Coloured nylon tack was laughed at and considered townie.
Plain leather with just a stable rubber under your saddle or a plain numnah meant you knew your stuff - coloured numnahs, reins, etc meant you were a townie or came from a riding school.
Stockholm tar was brushed into the bottom of the hoof and across the frog every night.
Everyone had gone to school with purple spray stains on their fingers.
When the white wound powder finally came in black, we got excited.
All buckets were black and ridged until the rubber allegedly indestructible feed bowls came out - also in black.
A bright yellow builder's bucket meant my pony snorted and stood as far away from it as possible and meant I had to walk to the end of the field in the hissing rain to catch him.
Long leather boots were added to every Christmas list - rubber ones never shone as much.
Christmas lists always consisted of things for the pony - bridle, bit, rug, etc.
We didn't wear hats and back protectors hadn't been invented.
We went out riding without a phone and couldn't tell anyone where we were going as chances are we didn't know ourselves, we were just going out riding.
As long as we were back for meal times and before it was dark, our parents didn't worry.
Ponies knew their way home if you parted company.
Everyone had cleaned their tack while listening to Bohemian Rhapsody at number one in the charts.
Another day of wind and rain, mud is beginning to make an appearance but the cows are enjoying their straw bed in the dry barn, and the horse's seem very content with their haylage, tons of space, company and shelter in their field.
This week we drove down to Plymouth to visit the National Aquarium.😋 🐠
A good day out for those wet days, only a short drive away from the farm.
Middle photo of Harry sporting a new look this morning after exploring or hedgerows.
Horses should be able to spend time browsing hedgerows, not only is it good for them to seek out plants they need for their nutritional benefits (natural antioxidants, micronutrients etc) but also browsing helps their mental health and wellbeing too.
In the wild horses spend between 16 and 18 hours a day eating forage - grasses, herbs, barks, roots and plants. Their natural diet should be low in sugar and starch and high in fibre.
Our high, native hedgerows provide shelter and enrichment and include many horse friendly plants such as dogwood, blackthorn, hazel and hawthorn, nettles, rosehips, and danilons.
It helps that many of our fields are 'old swards' too meaning that the fields haven't been ploughed and re-seeded for many years so they also provide a variety of different meadow grasses for a varied, healthy diet. These same fields are used for haylage and hay making for winter feeding.
We like to see the horses exploring the hedgerows, but do have to occasionally tidy up their manes afterwards.
From now on is the time to combine it with your annual booster to save money to comply with the deadlines for next year
The equine identification regulations make it a legal requirement for all horses in England, Wales and Scotland to be identified, meaning that the animal will have to be microchipped and passported, and will introduce penalties for those who do not comply.
Owners will need to get any equine born before 30th June 2009 retrospectively microchipped, if it is not already chipped.
Please see below for the deadlines for retrospective microchipping in each country.
England: all equines to be microchipped by 1st October 2020.
Wales: all equines to be microchipped by 12th February 2021.
Scotland: all equines to be microchipped by 28th March 2021.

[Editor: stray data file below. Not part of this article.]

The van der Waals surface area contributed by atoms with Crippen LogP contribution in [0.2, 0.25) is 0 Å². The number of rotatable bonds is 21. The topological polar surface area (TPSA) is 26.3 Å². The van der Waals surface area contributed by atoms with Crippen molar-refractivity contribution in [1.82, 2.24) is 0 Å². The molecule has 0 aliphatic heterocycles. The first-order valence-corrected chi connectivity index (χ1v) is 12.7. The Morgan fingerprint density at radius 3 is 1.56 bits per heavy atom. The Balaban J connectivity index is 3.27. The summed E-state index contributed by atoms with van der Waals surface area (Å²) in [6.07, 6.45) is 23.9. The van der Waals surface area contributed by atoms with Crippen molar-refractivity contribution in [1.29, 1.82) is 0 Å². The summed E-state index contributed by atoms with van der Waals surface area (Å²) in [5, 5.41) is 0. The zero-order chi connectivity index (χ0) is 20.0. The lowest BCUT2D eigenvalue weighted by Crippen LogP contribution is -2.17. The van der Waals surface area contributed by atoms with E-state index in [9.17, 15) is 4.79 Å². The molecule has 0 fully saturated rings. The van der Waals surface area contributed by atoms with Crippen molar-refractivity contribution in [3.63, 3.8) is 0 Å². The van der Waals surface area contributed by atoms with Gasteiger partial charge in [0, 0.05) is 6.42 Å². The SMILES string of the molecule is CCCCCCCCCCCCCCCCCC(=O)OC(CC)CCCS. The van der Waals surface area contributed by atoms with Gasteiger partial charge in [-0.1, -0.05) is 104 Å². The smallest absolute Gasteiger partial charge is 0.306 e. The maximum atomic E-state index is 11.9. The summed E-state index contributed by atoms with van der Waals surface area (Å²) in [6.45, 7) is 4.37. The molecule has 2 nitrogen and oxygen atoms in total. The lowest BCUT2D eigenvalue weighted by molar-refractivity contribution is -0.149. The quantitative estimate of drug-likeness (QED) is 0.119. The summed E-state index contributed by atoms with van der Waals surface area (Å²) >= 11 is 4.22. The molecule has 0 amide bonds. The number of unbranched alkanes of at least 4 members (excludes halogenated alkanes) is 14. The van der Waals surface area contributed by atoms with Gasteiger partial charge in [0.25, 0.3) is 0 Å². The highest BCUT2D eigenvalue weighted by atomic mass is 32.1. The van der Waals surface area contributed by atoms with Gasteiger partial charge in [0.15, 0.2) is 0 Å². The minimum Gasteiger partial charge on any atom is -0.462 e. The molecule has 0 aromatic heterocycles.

Horse owners need to visit the new Chip Checker and input their horse’s microchip number to check the details are all up to date. If your horse’s details are incorrect, then you should notify your Passport Issuing Organisation (PIO).
If your horse is deceased, you must inform your PIO to safeguard against the microchip being re-used fraudulently for a different horse.
If you purchase a horse, or your horse is lost, stolen, dies or is signed out of the food chain you must let your PIO know within 30 days. The PIO will have 24 hours in which to update the Central Equine Database (CED).
If your horse is imported into the UK then it must be registered with a UK PIO within 30 days of it arriving.
If an owner fails to comply with the equine ID regulations, their local authority may serve a non-compliance notice which will give them a set period to comply. Depending on the severity of the offence, they may receive a fixed monetary penalty.
Failing to produce a passport when instructed.
Possessing a passport but no horse.
Possessing a horse with no passport or when the passport is not in your name without an agreement (preferably a written contract) between the owner and the ‘keeper’ (person responsible).
Selling a horse and not handing over the passport.
Transporting a horse without a passport.
Owning a horse without a microchip.
Owners are advised to combine microchipping with a routine vet visit, such as annual vaccinations, to minimise costs.
Info from the Equine Veterinary Centre Facebook Page
Returned home after a great evening with independent equine nutritionist Clare McLeod
We've booked the fabulous equine dentist Keith Evans next month for all our retirees to have their teeth checked and sorted. We've also got the vet coming to sort any sedations that may be required.
All horses over the age of three, should get their teeth looked at by a professional at least once a year whether they are ridden or retired. No excuses!
Remember that any sign of poor performance, poor behaviour or weight loss could be down to a dentistry issue.
When did your horse last see the equine dentist?
Winter routine has begun with the cattle in the barn now for the winter. The new horses, Poppy and Jaybee are settling in nicely after they arrived yesterday, our livery yard is full but has a small waiting list.
Just a little bit about all that's going on at Lowertown Farm, in the heart of Dartmoor National Park where the wild ponies roam on England's largest wilderness.